In recent days, the scientific community has joined the wider movement against racial bias that has taken hold following the killing of George Floyd by a police officer. As part of the effort, some 6,000 scientists and academicians have pledged to participate in a one-day strike Wednesday.
Last week, the initiative grew organically online under the hashtag #ShutDownSTEM, as well as #Strike4BlackLives and #ShutDownAcademia. Organizers say their aim is to “transition to a lifelong commitment of actions to eradicate anti-Black racism in academia and STEM.”
Major scientific groups like the American Association for the Advancement of Science are signing on and encouraging their members to participate, listen, reflect, read and demonstrate.
“Almost every generation has arrived at a similar moment of opportunity born of tragedy,” the group's CEO, Sudip S. Parikh, wrote in a statement posted online. “Progress will require systemic change that, as of yet, we have been unable to make. To be clear, AAAS is part of that system. As we plan for the actions to ensure this moment does not slip away, it’s time for us to pause, listen, and reflect on how — as an organization, as members of the scientific community, and as members of our broader communities — we can and must be a powerful force for change.”
Staff at arXiv, which posts and archives study preprints, are also participating. From a statement posted June 8:
We acknowledge that in research, as in life, people often perpetuate bias and systemic racism, both consciously and unconsciously. Members of arXiv’s own physics community asked us to pause business-as-usual this week and join scientists participating in the #Strike4BlackLives. Our US-based staff agreed.
The influential research journal Nature published an editorial Tuesday acknowledging it is “one of the white institutions that is responsible for bias in research and scholarship." It continued:
The enterprise of science has been — and remains — complicit in systemic racism, and it must strive harder to correct those injustices and amplify marginalized voices.
At Nature, we will redouble our efforts to do so, and commit to establishing a process that will hold us to account on the many changes we need to make.
Even the World Health Organization, amid grappling with the COVID-19 pandemic, has weighed in, stating it believes that public protests are important and sharing advice to reduce the risk of catching COVID-19 while demonstrating.
"WHO fully supports equality and the global movement against racism. We reject discrimination of all kinds," said WHO director-general Tedros Adhanom Ghebreyesus on Monday.
(See KQED's How to Protest Safely in the Bay Area.)
Meanwhile, Brandon Taylor, author of the successful debut novel "Real Life," published in February, was interviewed on NPR's Short Wave podcast this week. He walked away from a graduate biochemistry program in 2016 after being the target of racist attacks. He tells host Maddie Sofia why he left, and what he misses. Listen to the audio below or read the transcript here.
You can also read his essay, "Working In Science Was A Brutal Education. That's Why I Left," on BuzzFeed. Here's a particularly compelling excerpt:
Science was beautiful and it was wild and it was unknowable. Science was spending days and weeks on a single experiment with no way to know if it would work and no real way to tell if it had worked. Science was like trying to find your way to a dark forest only to realize that you had always been inside of the forest and that the forest is inside of another, greater, darker forest. Science was laughing with my labmates about television the night before, about the song of the summer, about tennis, about the unruly nature of mold growing on our plates, about cheap wings at Buffalo Wild Wings. Science was being taught to think. Taught to speak. Science was a finishing school. Science was a brutal education. Science made me ruthless. Science made me understand the vast beauty of the world.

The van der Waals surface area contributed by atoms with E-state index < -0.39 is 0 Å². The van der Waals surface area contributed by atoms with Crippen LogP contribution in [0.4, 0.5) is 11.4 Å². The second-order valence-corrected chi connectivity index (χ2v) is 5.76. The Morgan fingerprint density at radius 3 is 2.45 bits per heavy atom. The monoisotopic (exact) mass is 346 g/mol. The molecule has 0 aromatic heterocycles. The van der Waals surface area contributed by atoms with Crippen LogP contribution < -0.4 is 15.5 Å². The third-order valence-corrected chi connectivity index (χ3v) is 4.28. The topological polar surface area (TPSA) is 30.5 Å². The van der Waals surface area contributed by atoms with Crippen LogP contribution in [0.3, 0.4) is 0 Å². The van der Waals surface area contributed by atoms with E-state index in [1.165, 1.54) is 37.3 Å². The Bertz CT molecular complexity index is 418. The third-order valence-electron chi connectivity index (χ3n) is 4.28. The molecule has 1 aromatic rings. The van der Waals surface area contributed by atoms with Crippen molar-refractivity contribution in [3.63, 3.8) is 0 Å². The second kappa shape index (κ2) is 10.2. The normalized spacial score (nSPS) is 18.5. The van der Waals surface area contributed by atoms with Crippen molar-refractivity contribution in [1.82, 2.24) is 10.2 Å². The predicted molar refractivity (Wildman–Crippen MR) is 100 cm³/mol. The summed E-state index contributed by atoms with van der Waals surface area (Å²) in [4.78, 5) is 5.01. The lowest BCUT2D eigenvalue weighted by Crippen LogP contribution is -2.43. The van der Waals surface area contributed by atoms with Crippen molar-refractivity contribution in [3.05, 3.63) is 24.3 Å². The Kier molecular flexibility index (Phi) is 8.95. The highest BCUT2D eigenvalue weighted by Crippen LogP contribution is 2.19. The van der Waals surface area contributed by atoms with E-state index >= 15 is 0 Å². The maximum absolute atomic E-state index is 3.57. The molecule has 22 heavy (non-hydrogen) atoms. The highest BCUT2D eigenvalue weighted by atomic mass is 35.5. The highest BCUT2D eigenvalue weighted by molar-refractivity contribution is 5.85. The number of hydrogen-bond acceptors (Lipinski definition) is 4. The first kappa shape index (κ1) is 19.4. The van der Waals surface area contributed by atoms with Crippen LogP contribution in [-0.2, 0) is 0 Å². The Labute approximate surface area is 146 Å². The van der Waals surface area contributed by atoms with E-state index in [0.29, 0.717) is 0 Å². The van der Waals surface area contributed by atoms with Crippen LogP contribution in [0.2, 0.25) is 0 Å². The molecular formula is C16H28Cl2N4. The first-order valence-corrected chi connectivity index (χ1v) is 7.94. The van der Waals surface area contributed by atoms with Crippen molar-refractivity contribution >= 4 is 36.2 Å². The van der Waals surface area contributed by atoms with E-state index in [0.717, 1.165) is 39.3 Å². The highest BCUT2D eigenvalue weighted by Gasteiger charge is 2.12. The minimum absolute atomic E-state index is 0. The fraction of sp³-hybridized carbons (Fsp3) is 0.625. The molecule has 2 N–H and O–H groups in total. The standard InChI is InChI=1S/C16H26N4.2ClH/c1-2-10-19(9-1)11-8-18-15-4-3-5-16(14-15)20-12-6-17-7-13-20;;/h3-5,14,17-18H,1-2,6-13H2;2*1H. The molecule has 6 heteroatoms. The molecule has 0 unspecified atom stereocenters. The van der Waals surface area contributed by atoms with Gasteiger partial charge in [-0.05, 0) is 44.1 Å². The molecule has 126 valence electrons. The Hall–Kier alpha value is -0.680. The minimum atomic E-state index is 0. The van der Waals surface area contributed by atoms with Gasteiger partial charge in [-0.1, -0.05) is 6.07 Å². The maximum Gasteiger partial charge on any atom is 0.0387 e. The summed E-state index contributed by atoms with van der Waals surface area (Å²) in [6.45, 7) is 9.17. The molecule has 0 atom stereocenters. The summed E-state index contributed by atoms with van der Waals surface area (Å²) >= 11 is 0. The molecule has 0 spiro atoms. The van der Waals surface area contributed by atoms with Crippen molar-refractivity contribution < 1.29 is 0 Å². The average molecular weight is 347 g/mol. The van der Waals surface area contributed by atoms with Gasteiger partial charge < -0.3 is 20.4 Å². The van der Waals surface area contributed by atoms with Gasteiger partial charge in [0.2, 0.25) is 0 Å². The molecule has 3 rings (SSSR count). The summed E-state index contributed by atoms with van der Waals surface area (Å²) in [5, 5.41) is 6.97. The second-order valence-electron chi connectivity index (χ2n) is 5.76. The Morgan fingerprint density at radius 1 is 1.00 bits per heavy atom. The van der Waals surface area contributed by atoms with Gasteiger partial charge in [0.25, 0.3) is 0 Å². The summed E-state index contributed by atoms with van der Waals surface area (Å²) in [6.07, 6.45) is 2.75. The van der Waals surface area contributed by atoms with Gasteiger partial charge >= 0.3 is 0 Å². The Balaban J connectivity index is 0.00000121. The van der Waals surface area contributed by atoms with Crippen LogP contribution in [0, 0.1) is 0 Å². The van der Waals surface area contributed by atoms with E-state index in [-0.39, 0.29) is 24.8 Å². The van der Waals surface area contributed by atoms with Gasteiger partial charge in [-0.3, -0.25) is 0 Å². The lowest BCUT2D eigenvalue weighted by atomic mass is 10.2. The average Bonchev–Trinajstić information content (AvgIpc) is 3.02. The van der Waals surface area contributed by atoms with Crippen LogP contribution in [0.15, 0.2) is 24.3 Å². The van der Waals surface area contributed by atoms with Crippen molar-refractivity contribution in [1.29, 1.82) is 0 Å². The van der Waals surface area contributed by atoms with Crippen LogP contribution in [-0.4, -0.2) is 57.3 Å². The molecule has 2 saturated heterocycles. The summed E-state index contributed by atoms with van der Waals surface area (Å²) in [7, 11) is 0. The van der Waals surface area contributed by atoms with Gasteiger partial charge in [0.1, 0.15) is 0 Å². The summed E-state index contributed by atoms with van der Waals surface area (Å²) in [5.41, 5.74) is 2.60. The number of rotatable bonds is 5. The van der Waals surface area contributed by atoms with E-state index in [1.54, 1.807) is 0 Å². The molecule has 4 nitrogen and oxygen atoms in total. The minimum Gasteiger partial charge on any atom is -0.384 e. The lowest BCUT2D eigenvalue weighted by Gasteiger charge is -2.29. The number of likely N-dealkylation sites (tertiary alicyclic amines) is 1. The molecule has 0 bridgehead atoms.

But science was also working 15 hours a day for weeks or months. Science was working weekends and holidays. Science was being called lazy for taking a break. Science was the beat of doubting silence after I answered a question put to me. Science was being told that racism was not racism. Science was being told that I was fortunate that I had running water while growing up and that I was actually privileged because there are some places that do not. Science was being told that I was mistaken for a waiter at a party because I had worn a black sweater. Science was being told that I had to work harder despite working my hardest. Science was being told that I talked too much. Science was being told that I was too loud. Science was being told that I was behind, always behind. Science was being told that I had failed but had been gifted a pass by virtue of who you are. Science was being told that I had never once been to class despite attending every session and office hour because I was mistaken for someone else.
Science was being the only black person in the program for four years. Science was saying nothing because I was tired of being corrected about the particulars of my own experience. Science was being told that I should consider moving to the other side of town where more black people live. Science was someone suggesting that I find a church in order to find community. Science was having my hair stroked and touched. Science was being told that I was articulate. Science was watching people’s eyes widen slightly in surprise when I told them what program I was in. Science was the constant humiliation of wondering if I had justified my presence or if I had made it harder for the next black person to get admitted. Science was having to worry about that in the first place.
Science was a place I ultimately left, not so much because I wanted to, but because I had to. Read the full essay